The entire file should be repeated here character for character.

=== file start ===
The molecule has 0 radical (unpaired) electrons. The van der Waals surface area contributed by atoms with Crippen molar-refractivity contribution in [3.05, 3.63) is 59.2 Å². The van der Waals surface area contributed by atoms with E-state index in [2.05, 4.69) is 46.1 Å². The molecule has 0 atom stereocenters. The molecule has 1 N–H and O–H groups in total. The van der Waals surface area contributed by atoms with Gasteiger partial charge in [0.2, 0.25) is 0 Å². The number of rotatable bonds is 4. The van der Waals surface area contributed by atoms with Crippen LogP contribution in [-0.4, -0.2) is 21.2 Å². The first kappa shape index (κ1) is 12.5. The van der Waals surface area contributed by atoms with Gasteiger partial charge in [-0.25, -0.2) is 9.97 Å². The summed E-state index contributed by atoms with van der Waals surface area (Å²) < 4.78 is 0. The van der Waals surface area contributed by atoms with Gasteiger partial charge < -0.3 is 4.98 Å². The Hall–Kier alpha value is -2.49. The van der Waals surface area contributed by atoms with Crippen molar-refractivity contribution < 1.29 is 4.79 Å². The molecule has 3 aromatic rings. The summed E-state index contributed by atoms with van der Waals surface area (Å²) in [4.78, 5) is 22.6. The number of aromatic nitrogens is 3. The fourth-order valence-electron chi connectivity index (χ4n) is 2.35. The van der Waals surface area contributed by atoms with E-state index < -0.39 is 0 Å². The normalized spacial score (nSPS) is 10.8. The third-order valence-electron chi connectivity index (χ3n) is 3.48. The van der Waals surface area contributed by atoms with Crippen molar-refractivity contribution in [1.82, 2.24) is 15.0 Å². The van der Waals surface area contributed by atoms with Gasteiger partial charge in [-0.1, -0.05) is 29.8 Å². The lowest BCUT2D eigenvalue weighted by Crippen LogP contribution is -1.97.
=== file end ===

The molecule has 0 radical (unpaired) electrons. The van der Waals surface area contributed by atoms with Crippen molar-refractivity contribution in [3.05, 3.63) is 59.2 Å². The van der Waals surface area contributed by atoms with E-state index in [2.05, 4.69) is 46.1 Å². The molecule has 0 atom stereocenters. The molecule has 1 N–H and O–H groups in total. The van der Waals surface area contributed by atoms with Gasteiger partial charge in [0.2, 0.25) is 0 Å². The number of rotatable bonds is 4. The van der Waals surface area contributed by atoms with Crippen LogP contribution in [-0.4, -0.2) is 21.2 Å². The first kappa shape index (κ1) is 12.5. The van der Waals surface area contributed by atoms with Gasteiger partial charge in [-0.25, -0.2) is 9.97 Å². The summed E-state index contributed by atoms with van der Waals surface area (Å²) < 4.78 is 0. The van der Waals surface area contributed by atoms with Gasteiger partial charge < -0.3 is 4.98 Å². The Hall–Kier alpha value is -2.49. The van der Waals surface area contributed by atoms with Crippen molar-refractivity contribution < 1.29 is 4.79 Å². The molecule has 3 aromatic rings. The summed E-state index contributed by atoms with van der Waals surface area (Å²) in [4.78, 5) is 22.6. The number of aromatic nitrogens is 3. The fourth-order valence-electron chi connectivity index (χ4n) is 2.35. The van der Waals surface area contributed by atoms with E-state index < -0.39 is 0 Å². The normalized spacial score (nSPS) is 10.8. The third-order valence-electron chi connectivity index (χ3n) is 3.48. The van der Waals surface area contributed by atoms with Crippen molar-refractivity contribution in [1.82, 2.24) is 15.0 Å². The van der Waals surface area contributed by atoms with Gasteiger partial charge in [-0.1, -0.05) is 29.8 Å². The lowest BCUT2D eigenvalue weighted by Crippen LogP contribution is -1.97.